Augmented reality (AR) is rapidly transforming the retail landscape, blurring the lines between physical stores and online experiences.

Asam Malik, partner, Technology & Digital Consulting at Mazars, a leading professional services firm, tells Retail Insight Network how AR is impacting customer journeys, boosting sales, and shaping the future of retail.

Bridging the physical and digital divide

While AR isn’t entirely new, Malik highlights a recent surge in its adoption within retail. 

“AR has transformed the retail sector by allowing retailers to bring their products into people’s homes, whether that is furniture retailers using AR to show how their items could look in a room, cosmetic retailers applying their products directly to people’s videos or clothing retailers allowing customers to try on their latest fashion items at a click of a button.”

However, the full potential of AR remains untapped. “There is more space to grow the technology in in-person stores,” says Malik, citing smart mirrors and AR-powered supermarket aisles that showcase nutritional information or recipe suggestions.

“The key to growing AR’s capabilities is integrating this in the business strategy and ensuring that it’s part of Marketing and IT strategies – helping other departments understand how the technology could transform operations and customer experience,” explains Malik.

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Enhancing customer journeys and boosting sales

The seamless integration of online and in-store experiences is a challenge for retailers. AR offers a bridge.

“Bridging the gap between in-store and online shopping is not an easy task for retailers, as the two experiences differ by their nature,” says Malik.

“However, they can make the experience more seamless. For example, you look at a product at home, and walk directly into the store and buy it, or see something in store and buy it directly to be delivered at home.” This creates a smoother customer journey, potentially leading to increased sales.

Malik cites successful examples like L’Oreal’s virtual makeup try-on app and IKEA’s AR app that allows furniture visualisation in a home environment.

Best Buy is also leveraging AR technology to introduce a new shopping experience for Apple Vision Pro users. Launched on 18 April, the Best Buy Envision app allows customers to virtually place 3D models of products directly into their homes before making a purchase.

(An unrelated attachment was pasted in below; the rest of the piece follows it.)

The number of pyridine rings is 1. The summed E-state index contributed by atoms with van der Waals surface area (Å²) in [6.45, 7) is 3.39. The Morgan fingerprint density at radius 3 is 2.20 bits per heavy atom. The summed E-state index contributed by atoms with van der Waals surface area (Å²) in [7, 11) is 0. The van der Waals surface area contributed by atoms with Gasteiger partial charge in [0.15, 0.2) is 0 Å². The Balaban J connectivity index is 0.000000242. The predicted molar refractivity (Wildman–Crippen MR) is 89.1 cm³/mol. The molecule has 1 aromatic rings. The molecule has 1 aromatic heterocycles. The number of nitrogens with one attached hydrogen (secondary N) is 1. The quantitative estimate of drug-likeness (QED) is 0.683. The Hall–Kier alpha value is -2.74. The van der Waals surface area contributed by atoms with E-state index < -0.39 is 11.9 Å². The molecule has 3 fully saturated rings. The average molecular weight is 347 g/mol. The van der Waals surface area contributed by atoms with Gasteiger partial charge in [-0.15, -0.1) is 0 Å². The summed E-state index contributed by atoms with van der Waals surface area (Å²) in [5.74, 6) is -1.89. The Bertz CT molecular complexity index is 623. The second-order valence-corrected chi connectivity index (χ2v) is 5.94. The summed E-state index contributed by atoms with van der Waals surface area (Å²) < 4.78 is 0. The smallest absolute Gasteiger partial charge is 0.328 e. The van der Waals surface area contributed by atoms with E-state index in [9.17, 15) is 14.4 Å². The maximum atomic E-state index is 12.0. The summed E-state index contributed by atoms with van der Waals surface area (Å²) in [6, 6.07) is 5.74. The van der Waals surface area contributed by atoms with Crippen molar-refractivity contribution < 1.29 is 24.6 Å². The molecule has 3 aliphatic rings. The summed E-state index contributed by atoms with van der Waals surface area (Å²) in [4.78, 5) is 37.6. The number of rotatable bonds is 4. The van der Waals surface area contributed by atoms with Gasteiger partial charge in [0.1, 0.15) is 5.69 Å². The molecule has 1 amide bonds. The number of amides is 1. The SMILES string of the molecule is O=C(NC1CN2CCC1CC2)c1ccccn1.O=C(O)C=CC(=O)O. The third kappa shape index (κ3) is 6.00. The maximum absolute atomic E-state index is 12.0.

“We can expect to see AR only retailers in future, which would greatly impact customer interaction as it moves every step of the experience into the virtual space,” Malik predicts.

Furthermore, AR goes beyond just boosting sales. It fosters customer satisfaction and brand loyalty.

“Often customers will stick to the products they are familiar with, so AR is providing the opportunity for brands to introduce new things for customers to try before they buy – translating into more potential sales and customer loyalty,” says Malik.

Challenges and considerations

Despite its potential, AR adoption in retail faces hurdles. Malik highlights the generic nature of AR compared to personalised AI experiences. “This limits the businesses use cases, and the opportunities to differentiate between brands,” highlights Malik.

Additionally, measuring the return on investment (ROI) of AR solutions can be challenging. “Whilst some AR applications are linked to retailers’ website or app, there needs to be detailed data measurement in place in order to track how the two are connected,” says Malik.

Malik asserts that this “can, however, be met by data privacy challenges which can limit how much retailers can track of their customers’ movement to improve their business applications.”

Hardware affordability is another roadblock. While AR applications exist, widespread adoption relies on accessible hardware. “Therefore, until there is more mainstream adoption, there will be barriers to implementing wider AR applications.”

The future of AR in retail

The future of AR in retail is bright. Malik envisions a future where AR merges with AI to create truly personalised experiences.

“This could change the face of retail by bringing in a highly tailored approach to each customer’s preferences, rather than customer segments. This would improve customer loyalty, brand recognition and emotional connection between brand and customers,” says Malik.

Data privacy and security

Data privacy remains a concern with AR applications. “It’s important that retailers look at the opportunities versus the risks,” says Malik, emphasising the importance of robust AR governance. This includes “building a multi-disciplinary team to deal with things such as data privacy, training, regulation and development.”

The integration of AR in retail is no longer a question of if but when. By embracing this technology and its potential, retailers can create a more engaging, personalised, and ultimately successful shopping experience for their customers.